To wrap this up, I sense that there is an ever-increasing number of hedgies out there that are become ever-so-fearful that they have missed or are missing that oh-so-important alpha-generating "Trade of the Year" that allows them to avoid putting up their redemption "gates" because they are still long Amazon and Valeant and Netflix while being agonizingly mired in YESTERDAY'S TRADE. With that sense of desperation has come the amazing spike in volume in the Market Vectors Gold Miners ETF (GDX) in January and particularly February, which has driven the RSI and MACD to multiyear overbought extremes. Now, in the past five weeks I have seen all of the CNBC Fast Money gang turn suddenly gold-bullish; Cramer is now claiming the trade as "his own" and Dennis Gartman is now "long of gold in U.S. terms"; the only thing missing is Simon Hobbs sporting a "Gold $5,000" baseball cap.
I have chosen to refrain from adding to longs and in fact I have taken out a few hedges by way of the SPDR Gold Trust (GLD) and Direxion Daily Gold Miners Index (NUGT) puts which are still only partial positions; I am now heeding the astrological signs and look to March 11 as a potential "turn day" for the metals and the gold and silver miners. We'll see what the Commercials have done this Friday, but the with open interest rising every single day, you have to assume that it can't be friendly.
So tip a glass of bull market cheer as we welcome the late-comers to our world of wonderment in sound money and hard assets; the MSM will now be transformed from agnostics and antagonists to bandwagon jumpers as they take ownership of the magical world of gold. As they move to the podium to take their bows spotlights beaming, you and I will be waiting in the wings with two suitcases full of cash, an airline ticket, a fake nose and moustache and a silver limo waiting outside the convention hall doors. . .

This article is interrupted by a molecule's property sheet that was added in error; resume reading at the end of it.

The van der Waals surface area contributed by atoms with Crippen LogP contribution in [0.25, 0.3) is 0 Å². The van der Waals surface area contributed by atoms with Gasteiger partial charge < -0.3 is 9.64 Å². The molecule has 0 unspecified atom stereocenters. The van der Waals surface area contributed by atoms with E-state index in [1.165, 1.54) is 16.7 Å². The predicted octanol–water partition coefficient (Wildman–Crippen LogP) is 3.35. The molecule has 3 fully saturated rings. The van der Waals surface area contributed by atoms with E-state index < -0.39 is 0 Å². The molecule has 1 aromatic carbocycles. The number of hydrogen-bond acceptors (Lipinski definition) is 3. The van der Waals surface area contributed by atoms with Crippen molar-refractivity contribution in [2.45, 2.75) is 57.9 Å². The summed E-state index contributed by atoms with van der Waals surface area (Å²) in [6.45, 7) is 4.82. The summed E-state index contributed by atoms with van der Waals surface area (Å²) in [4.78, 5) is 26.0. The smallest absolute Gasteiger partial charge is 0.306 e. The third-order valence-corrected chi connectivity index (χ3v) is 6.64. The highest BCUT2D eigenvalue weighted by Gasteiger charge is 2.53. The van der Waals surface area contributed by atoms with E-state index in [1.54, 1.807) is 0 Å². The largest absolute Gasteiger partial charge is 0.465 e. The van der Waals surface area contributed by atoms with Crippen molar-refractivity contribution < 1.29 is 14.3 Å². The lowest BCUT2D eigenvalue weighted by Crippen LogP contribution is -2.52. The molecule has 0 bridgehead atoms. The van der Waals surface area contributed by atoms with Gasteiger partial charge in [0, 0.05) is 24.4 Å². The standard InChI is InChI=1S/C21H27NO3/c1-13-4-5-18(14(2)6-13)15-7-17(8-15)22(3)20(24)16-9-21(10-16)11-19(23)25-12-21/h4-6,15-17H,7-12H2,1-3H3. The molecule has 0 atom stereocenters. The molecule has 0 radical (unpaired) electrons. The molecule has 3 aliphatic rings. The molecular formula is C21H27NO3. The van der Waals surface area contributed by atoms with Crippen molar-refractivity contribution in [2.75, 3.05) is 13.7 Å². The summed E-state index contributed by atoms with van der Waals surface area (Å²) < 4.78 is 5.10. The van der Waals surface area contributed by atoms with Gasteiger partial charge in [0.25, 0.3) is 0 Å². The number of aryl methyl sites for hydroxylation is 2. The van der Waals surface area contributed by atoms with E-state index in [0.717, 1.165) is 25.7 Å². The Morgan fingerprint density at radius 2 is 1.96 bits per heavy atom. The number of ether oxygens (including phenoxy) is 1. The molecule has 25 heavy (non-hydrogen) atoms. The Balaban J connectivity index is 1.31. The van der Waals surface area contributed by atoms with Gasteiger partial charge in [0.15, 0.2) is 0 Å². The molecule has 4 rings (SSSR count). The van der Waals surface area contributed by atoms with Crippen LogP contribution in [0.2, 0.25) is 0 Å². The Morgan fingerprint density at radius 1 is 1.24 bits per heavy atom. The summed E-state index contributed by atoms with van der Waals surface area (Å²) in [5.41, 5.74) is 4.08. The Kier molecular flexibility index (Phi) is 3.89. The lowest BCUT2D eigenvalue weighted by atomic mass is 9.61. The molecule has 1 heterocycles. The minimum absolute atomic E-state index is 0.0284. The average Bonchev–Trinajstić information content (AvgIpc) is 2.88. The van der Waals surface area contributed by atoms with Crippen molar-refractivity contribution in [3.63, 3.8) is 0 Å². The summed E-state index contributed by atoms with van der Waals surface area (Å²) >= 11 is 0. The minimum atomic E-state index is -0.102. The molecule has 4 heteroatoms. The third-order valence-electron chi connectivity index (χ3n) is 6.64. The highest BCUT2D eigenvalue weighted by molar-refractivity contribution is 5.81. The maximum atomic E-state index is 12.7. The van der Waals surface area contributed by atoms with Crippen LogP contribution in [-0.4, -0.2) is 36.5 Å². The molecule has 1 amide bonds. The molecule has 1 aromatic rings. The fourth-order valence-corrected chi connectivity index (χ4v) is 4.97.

You know, just like it should be…
Originally trained during the inflationary 1970s, Michael Ballanger is a graduate of Saint Louis University where he earned a Bachelor of Science in finance and a Bachelor of Art in marketing before completing post-graduate work at the Wharton School of Finance. With more than 30 years of experience as a junior mining and exploration specialist, as well as a solid background in corporate finance, Ballanger's adherence to the concept of "Hard Assets" allows him to focus the practice on selecting opportunities in the global resource sector with emphasis on the precious metals exploration and development sector. Ballanger takes great pleasure in visiting mineral properties around the globe in the never-ending hunt for early-stage opportunities.
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All images/charts courtesy of Michael Ballanger